The FCC Speed Test application works with existing speed testing apps such as Ookla’s and Fast by Netflix, automatically collecting and displaying data after the user clicks the “Start Test” button. According to the FCC, the data collected through the application will inform the agency’s efforts to gather more accurate broadband speed information and support broadband deployment efforts.
“To close the gap amid poor and rich, we are working to create a comprehensive and easy-to-use data set on broadband availability,” executive chairman Jessica Rosenworcel said in a statement Monday. “Expanding the base of customers who use the Federal Communications Commission (FCC) Speed Test application will allow us to provide improved coverage data to the public and add to the measurement tools we are growing to show where broadband is truly open throughout the United States.”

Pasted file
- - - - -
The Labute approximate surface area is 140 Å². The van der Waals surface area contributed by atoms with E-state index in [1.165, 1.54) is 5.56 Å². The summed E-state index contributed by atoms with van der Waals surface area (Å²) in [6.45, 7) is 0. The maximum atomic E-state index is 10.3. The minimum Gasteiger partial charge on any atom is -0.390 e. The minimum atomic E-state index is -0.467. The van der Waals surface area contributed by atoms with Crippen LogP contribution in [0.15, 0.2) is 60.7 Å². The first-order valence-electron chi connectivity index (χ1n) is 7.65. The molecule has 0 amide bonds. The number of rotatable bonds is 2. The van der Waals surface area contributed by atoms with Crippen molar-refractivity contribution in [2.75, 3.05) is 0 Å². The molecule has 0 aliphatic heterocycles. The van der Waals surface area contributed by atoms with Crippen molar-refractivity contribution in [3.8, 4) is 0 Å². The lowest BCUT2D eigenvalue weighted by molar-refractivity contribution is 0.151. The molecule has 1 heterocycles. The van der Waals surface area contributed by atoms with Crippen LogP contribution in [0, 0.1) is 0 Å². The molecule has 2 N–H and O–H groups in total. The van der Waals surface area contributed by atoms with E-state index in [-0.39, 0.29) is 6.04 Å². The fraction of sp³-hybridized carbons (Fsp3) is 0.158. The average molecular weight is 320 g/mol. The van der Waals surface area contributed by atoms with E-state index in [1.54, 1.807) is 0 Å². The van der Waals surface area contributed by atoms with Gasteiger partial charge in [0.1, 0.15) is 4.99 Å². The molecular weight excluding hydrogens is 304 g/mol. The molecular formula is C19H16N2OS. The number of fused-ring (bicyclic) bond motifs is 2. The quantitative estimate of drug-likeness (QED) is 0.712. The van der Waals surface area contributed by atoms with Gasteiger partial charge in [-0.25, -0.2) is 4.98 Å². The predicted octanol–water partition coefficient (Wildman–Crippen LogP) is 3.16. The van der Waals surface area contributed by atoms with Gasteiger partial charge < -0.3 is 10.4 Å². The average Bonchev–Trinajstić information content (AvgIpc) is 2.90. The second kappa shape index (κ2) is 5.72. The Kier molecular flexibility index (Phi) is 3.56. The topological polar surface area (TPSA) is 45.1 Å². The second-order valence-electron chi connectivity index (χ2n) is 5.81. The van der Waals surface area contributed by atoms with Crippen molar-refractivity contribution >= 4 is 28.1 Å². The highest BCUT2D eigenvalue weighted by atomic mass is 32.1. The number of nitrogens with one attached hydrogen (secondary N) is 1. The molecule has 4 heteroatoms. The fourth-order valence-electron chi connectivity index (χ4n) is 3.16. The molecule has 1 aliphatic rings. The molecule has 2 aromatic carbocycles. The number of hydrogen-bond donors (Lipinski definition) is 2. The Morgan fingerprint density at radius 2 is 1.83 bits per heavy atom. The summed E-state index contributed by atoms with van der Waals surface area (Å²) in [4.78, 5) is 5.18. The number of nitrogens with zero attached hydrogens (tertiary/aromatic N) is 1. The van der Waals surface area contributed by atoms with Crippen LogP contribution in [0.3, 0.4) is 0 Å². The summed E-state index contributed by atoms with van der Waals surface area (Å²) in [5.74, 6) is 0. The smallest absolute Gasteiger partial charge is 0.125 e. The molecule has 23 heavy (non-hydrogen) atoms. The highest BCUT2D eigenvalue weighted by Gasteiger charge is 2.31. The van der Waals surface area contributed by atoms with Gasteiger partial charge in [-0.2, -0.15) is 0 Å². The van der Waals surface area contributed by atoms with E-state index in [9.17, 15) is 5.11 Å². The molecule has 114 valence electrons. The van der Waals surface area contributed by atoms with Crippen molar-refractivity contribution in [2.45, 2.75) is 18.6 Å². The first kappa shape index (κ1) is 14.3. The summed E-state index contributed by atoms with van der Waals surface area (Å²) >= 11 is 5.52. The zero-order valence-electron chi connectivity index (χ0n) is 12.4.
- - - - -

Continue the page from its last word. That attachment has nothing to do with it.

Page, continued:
The app is part of a more considerable agency effort to collect more accurate broadband speed data across the country. The FCC’s modern coverage maps built from self-reported data from internet service providers like Verizon and AT&T. In doing so, the process has allowed ISPs to increase their existing coverage, sharply criticized by proponents of broadband access.
Earlier this year, the FCC asked the public to verify the facts with ISP data by entering their addresses on existing broadband maps and submitting a form here if the information provided was incorrect.